International journal of cancer (2021 Apr)
Issue 7 p. 1665-1675 issn:1097-0215)
Circulating cell-free DNA (cfDNA) has spurred much interest as a biomarker in oncology. However, inter- and intra-individual cfDNA levels vary greatly. Consequently, in order to base clinical decisions on cfDNA measurements, normal reference intervals are essential to avoid that ordinary variation is confused with clinically relevant change. The lack of reference intervals may potentially explain the ambiguous results reported in the field. Our study aimed to establish reference intervals and to evaluate the association between cfDNA and demographic and clinical variables, including colorectal cancer (CRC). Plasma samples and clinical data from 2817 subjects were collected including 1930 noncancer individuals and 887 CRC patients. cfDNA was measured using droplet digital polymerase chain reaction (PCR). The large cohort combined with robust cfDNA quantification enabled establishment of reference intervals (<67?years: 775-4860 copies/mL; ?67?years: 807-6561 copies/mL). A cfDNA level above the age-stratified 90% percentile was prognostic of reduced survival in both noncancer individuals and CRC patients, with HR values of 2.56 and 2.01, respectively. Moreover, cfDNA levels increased significantly with age, elevated BMI and chronic diseases. In CRC, the cfDNA level was increased for Stage IV, but not Stage I to Stage III cancer. In summary, the use of reference intervals revealed that high cfDNA levels were predictive of shorter survival in both noncancer individuals and CRC patients, and that CRC development did not affect the cfDNA level until metastatic dissemination. Furthermore, cfDNA levels were impacted by age and chronic diseases. Conclusively, our study presents reference intervals that will help pave the way for clinical utilization of cfDNA.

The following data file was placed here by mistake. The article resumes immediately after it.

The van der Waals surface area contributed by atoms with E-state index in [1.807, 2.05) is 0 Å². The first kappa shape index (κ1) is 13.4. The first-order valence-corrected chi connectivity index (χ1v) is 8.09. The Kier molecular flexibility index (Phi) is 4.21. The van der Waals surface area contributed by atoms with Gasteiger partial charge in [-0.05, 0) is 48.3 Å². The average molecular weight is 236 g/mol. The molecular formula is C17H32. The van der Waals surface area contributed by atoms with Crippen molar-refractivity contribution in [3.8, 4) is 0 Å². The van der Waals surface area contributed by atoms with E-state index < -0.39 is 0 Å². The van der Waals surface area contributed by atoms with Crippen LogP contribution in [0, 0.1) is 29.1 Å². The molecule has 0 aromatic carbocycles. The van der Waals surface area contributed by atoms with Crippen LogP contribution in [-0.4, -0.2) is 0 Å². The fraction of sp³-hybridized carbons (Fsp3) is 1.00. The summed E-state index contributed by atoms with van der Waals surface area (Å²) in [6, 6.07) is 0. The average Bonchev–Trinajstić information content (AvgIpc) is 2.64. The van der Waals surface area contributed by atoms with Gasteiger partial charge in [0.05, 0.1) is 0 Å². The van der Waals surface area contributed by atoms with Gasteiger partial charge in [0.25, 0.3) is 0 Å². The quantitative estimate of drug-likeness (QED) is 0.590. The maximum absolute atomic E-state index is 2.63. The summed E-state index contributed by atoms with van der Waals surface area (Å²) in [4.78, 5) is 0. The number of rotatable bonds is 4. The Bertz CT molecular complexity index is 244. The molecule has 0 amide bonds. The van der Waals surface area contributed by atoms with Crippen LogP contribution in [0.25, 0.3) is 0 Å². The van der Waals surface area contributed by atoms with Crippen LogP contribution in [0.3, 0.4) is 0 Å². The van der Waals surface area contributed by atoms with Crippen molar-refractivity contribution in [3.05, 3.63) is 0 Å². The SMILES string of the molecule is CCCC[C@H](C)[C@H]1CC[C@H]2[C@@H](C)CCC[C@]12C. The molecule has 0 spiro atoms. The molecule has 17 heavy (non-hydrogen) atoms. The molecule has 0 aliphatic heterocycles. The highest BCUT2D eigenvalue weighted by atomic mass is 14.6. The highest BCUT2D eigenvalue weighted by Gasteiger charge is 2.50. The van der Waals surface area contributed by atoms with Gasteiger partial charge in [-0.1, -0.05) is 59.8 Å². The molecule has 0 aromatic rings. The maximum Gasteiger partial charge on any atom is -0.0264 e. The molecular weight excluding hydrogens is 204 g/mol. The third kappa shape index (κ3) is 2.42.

Forfattere: Ørntoft MW, Jensen SØ, Øgaard N, Henriksen TV, Ferm L, Christensen IJ, Reinert T, Larsen OH, Nielsen HJ, Andersen CL